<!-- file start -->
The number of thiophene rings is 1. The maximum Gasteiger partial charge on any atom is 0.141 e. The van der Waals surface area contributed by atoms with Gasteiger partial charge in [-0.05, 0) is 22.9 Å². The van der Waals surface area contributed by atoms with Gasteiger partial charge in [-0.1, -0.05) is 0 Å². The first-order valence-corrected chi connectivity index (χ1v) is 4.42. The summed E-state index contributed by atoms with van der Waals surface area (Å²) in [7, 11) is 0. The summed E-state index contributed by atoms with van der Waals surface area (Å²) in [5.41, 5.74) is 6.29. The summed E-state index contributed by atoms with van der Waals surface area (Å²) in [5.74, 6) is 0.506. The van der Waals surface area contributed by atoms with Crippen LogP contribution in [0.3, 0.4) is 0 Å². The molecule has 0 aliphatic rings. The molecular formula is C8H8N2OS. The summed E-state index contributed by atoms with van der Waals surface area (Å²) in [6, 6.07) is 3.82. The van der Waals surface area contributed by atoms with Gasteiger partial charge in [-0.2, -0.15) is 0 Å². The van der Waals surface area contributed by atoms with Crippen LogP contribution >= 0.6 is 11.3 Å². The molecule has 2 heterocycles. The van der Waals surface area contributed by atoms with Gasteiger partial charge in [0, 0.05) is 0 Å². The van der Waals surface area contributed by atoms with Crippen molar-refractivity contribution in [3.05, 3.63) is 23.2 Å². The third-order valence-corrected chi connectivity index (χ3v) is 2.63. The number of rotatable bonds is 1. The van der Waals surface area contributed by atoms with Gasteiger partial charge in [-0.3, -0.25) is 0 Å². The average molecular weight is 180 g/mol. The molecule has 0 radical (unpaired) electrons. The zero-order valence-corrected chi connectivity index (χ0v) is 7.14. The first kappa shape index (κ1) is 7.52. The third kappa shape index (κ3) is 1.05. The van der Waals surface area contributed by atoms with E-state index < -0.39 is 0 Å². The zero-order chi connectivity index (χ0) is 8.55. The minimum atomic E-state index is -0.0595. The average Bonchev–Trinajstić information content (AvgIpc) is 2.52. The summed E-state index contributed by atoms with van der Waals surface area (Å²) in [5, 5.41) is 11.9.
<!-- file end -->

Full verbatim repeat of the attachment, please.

The number of thiophene rings is 1. The maximum Gasteiger partial charge on any atom is 0.141 e. The van der Waals surface area contributed by atoms with Gasteiger partial charge in [-0.05, 0) is 22.9 Å². The van der Waals surface area contributed by atoms with Gasteiger partial charge in [-0.1, -0.05) is 0 Å². The first-order valence-corrected chi connectivity index (χ1v) is 4.42. The summed E-state index contributed by atoms with van der Waals surface area (Å²) in [7, 11) is 0. The summed E-state index contributed by atoms with van der Waals surface area (Å²) in [5.41, 5.74) is 6.29. The summed E-state index contributed by atoms with van der Waals surface area (Å²) in [5.74, 6) is 0.506. The van der Waals surface area contributed by atoms with Crippen LogP contribution in [0.3, 0.4) is 0 Å². The molecule has 0 aliphatic rings. The molecular formula is C8H8N2OS. The summed E-state index contributed by atoms with van der Waals surface area (Å²) in [6, 6.07) is 3.82. The van der Waals surface area contributed by atoms with Gasteiger partial charge in [-0.2, -0.15) is 0 Å². The van der Waals surface area contributed by atoms with Crippen LogP contribution >= 0.6 is 11.3 Å². The molecule has 2 heterocycles. The van der Waals surface area contributed by atoms with Gasteiger partial charge in [0, 0.05) is 0 Å². The van der Waals surface area contributed by atoms with Crippen molar-refractivity contribution in [3.05, 3.63) is 23.2 Å². The third-order valence-corrected chi connectivity index (χ3v) is 2.63. The number of rotatable bonds is 1. The van der Waals surface area contributed by atoms with Gasteiger partial charge in [-0.3, -0.25) is 0 Å². The average molecular weight is 180 g/mol. The molecule has 0 radical (unpaired) electrons. The zero-order valence-corrected chi connectivity index (χ0v) is 7.14. The first kappa shape index (κ1) is 7.52. The third kappa shape index (κ3) is 1.05. The van der Waals surface area contributed by atoms with E-state index < -0.39 is 0 Å². The zero-order chi connectivity index (χ0) is 8.55. The minimum atomic E-state index is -0.0595. The average Bonchev–Trinajstić information content (AvgIpc) is 2.52. The summed E-state index contributed by atoms with van der Waals surface area (Å²) in [5, 5.41) is 11.9.